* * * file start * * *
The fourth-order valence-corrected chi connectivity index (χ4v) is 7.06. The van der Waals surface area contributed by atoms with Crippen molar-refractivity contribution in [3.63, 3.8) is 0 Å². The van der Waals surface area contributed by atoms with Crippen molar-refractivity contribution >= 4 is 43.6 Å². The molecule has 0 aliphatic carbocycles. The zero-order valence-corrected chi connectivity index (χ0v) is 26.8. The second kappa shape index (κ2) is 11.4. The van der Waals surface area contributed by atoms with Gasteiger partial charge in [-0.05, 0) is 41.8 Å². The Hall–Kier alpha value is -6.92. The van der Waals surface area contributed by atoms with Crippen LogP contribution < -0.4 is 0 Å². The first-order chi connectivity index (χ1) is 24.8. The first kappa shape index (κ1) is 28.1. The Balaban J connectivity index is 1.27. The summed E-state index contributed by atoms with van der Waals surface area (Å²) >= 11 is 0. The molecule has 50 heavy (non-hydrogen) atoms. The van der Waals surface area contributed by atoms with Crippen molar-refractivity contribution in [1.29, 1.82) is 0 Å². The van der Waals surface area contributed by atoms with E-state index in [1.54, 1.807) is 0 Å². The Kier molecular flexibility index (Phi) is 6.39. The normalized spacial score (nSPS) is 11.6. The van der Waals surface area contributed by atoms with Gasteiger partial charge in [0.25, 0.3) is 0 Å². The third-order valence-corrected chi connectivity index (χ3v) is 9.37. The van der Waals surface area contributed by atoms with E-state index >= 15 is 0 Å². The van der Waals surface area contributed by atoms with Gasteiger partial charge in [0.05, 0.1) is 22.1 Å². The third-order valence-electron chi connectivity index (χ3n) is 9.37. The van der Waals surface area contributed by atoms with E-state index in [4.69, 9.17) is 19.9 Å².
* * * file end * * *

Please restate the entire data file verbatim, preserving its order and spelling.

The fourth-order valence-corrected chi connectivity index (χ4v) is 7.06. The van der Waals surface area contributed by atoms with Crippen molar-refractivity contribution in [3.63, 3.8) is 0 Å². The van der Waals surface area contributed by atoms with Crippen molar-refractivity contribution >= 4 is 43.6 Å². The molecule has 0 aliphatic carbocycles. The zero-order valence-corrected chi connectivity index (χ0v) is 26.8. The second kappa shape index (κ2) is 11.4. The van der Waals surface area contributed by atoms with Gasteiger partial charge in [-0.05, 0) is 41.8 Å². The Hall–Kier alpha value is -6.92. The van der Waals surface area contributed by atoms with Crippen LogP contribution < -0.4 is 0 Å². The first-order chi connectivity index (χ1) is 24.8. The first kappa shape index (κ1) is 28.1. The Balaban J connectivity index is 1.27. The summed E-state index contributed by atoms with van der Waals surface area (Å²) >= 11 is 0. The molecule has 50 heavy (non-hydrogen) atoms. The van der Waals surface area contributed by atoms with Crippen molar-refractivity contribution in [1.29, 1.82) is 0 Å². The van der Waals surface area contributed by atoms with E-state index in [1.54, 1.807) is 0 Å². The Kier molecular flexibility index (Phi) is 6.39. The normalized spacial score (nSPS) is 11.6. The van der Waals surface area contributed by atoms with Gasteiger partial charge in [0.25, 0.3) is 0 Å². The third-order valence-corrected chi connectivity index (χ3v) is 9.37. The van der Waals surface area contributed by atoms with E-state index >= 15 is 0 Å². The van der Waals surface area contributed by atoms with Gasteiger partial charge in [0.05, 0.1) is 22.1 Å². The third-order valence-electron chi connectivity index (χ3n) is 9.37. The van der Waals surface area contributed by atoms with E-state index in [4.69, 9.17) is 19.9 Å².